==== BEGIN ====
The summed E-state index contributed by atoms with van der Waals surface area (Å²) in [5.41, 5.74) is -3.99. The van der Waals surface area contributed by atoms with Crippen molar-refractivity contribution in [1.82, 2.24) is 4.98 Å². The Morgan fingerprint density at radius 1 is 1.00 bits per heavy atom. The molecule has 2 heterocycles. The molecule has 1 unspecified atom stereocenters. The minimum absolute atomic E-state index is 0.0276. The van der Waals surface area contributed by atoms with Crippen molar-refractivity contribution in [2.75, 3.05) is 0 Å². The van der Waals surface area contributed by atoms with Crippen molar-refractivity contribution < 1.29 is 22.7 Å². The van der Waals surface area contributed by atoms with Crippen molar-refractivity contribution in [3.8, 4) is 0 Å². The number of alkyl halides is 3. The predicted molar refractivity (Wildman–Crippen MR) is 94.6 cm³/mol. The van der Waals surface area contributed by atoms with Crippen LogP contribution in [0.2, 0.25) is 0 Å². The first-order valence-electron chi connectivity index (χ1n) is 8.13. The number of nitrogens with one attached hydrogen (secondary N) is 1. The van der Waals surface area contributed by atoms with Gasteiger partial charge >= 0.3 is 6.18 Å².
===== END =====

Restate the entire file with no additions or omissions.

The summed E-state index contributed by atoms with van der Waals surface area (Å²) in [5.41, 5.74) is -3.99. The van der Waals surface area contributed by atoms with Crippen molar-refractivity contribution in [1.82, 2.24) is 4.98 Å². The Morgan fingerprint density at radius 1 is 1.00 bits per heavy atom. The molecule has 2 heterocycles. The molecule has 1 unspecified atom stereocenters. The minimum absolute atomic E-state index is 0.0276. The van der Waals surface area contributed by atoms with Crippen molar-refractivity contribution in [2.75, 3.05) is 0 Å². The van der Waals surface area contributed by atoms with Crippen molar-refractivity contribution < 1.29 is 22.7 Å². The van der Waals surface area contributed by atoms with Crippen molar-refractivity contribution in [3.8, 4) is 0 Å². The number of alkyl halides is 3. The predicted molar refractivity (Wildman–Crippen MR) is 94.6 cm³/mol. The van der Waals surface area contributed by atoms with Crippen LogP contribution in [0.2, 0.25) is 0 Å². The first-order valence-electron chi connectivity index (χ1n) is 8.13. The number of nitrogens with one attached hydrogen (secondary N) is 1. The van der Waals surface area contributed by atoms with Gasteiger partial charge >= 0.3 is 6.18 Å².